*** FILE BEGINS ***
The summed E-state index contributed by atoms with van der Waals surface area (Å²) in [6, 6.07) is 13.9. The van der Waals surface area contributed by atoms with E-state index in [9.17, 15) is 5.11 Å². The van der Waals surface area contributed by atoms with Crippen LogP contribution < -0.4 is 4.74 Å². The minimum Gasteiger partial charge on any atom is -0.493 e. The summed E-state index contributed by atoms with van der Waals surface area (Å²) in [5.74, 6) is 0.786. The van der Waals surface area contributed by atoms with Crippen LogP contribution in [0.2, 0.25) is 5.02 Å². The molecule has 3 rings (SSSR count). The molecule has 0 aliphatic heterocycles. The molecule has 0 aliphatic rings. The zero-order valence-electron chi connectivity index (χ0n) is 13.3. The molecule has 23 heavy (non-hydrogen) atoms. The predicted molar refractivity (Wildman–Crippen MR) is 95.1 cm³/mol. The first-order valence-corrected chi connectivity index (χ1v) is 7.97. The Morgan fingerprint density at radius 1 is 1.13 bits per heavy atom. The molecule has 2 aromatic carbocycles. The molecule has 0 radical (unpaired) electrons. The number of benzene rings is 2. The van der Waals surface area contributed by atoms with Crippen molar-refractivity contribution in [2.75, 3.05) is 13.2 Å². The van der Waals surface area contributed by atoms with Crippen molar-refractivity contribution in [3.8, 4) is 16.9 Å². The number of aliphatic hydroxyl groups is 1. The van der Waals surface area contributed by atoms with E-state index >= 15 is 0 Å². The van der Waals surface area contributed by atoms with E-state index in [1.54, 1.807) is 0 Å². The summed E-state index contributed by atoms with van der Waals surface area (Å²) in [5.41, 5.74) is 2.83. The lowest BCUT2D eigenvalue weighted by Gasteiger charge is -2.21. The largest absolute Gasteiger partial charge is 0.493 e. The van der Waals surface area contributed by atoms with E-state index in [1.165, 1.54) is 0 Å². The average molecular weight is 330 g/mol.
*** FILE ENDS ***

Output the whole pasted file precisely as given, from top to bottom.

The summed E-state index contributed by atoms with van der Waals surface area (Å²) in [6, 6.07) is 13.9. The van der Waals surface area contributed by atoms with E-state index in [9.17, 15) is 5.11 Å². The van der Waals surface area contributed by atoms with Crippen LogP contribution < -0.4 is 4.74 Å². The minimum Gasteiger partial charge on any atom is -0.493 e. The summed E-state index contributed by atoms with van der Waals surface area (Å²) in [5.74, 6) is 0.786. The van der Waals surface area contributed by atoms with Crippen LogP contribution in [0.2, 0.25) is 5.02 Å². The molecule has 3 rings (SSSR count). The molecule has 0 aliphatic heterocycles. The molecule has 0 aliphatic rings. The zero-order valence-electron chi connectivity index (χ0n) is 13.3. The molecule has 23 heavy (non-hydrogen) atoms. The predicted molar refractivity (Wildman–Crippen MR) is 95.1 cm³/mol. The first-order valence-corrected chi connectivity index (χ1v) is 7.97. The Morgan fingerprint density at radius 1 is 1.13 bits per heavy atom. The molecule has 2 aromatic carbocycles. The molecule has 0 radical (unpaired) electrons. The number of benzene rings is 2. The van der Waals surface area contributed by atoms with Crippen molar-refractivity contribution in [2.75, 3.05) is 13.2 Å². The van der Waals surface area contributed by atoms with Crippen molar-refractivity contribution in [3.8, 4) is 16.9 Å². The number of aliphatic hydroxyl groups is 1. The van der Waals surface area contributed by atoms with E-state index >= 15 is 0 Å². The van der Waals surface area contributed by atoms with E-state index in [1.54, 1.807) is 0 Å². The summed E-state index contributed by atoms with van der Waals surface area (Å²) in [5.41, 5.74) is 2.83. The lowest BCUT2D eigenvalue weighted by Gasteiger charge is -2.21. The largest absolute Gasteiger partial charge is 0.493 e. The van der Waals surface area contributed by atoms with E-state index in [1.165, 1.54) is 0 Å². The average molecular weight is 330 g/mol.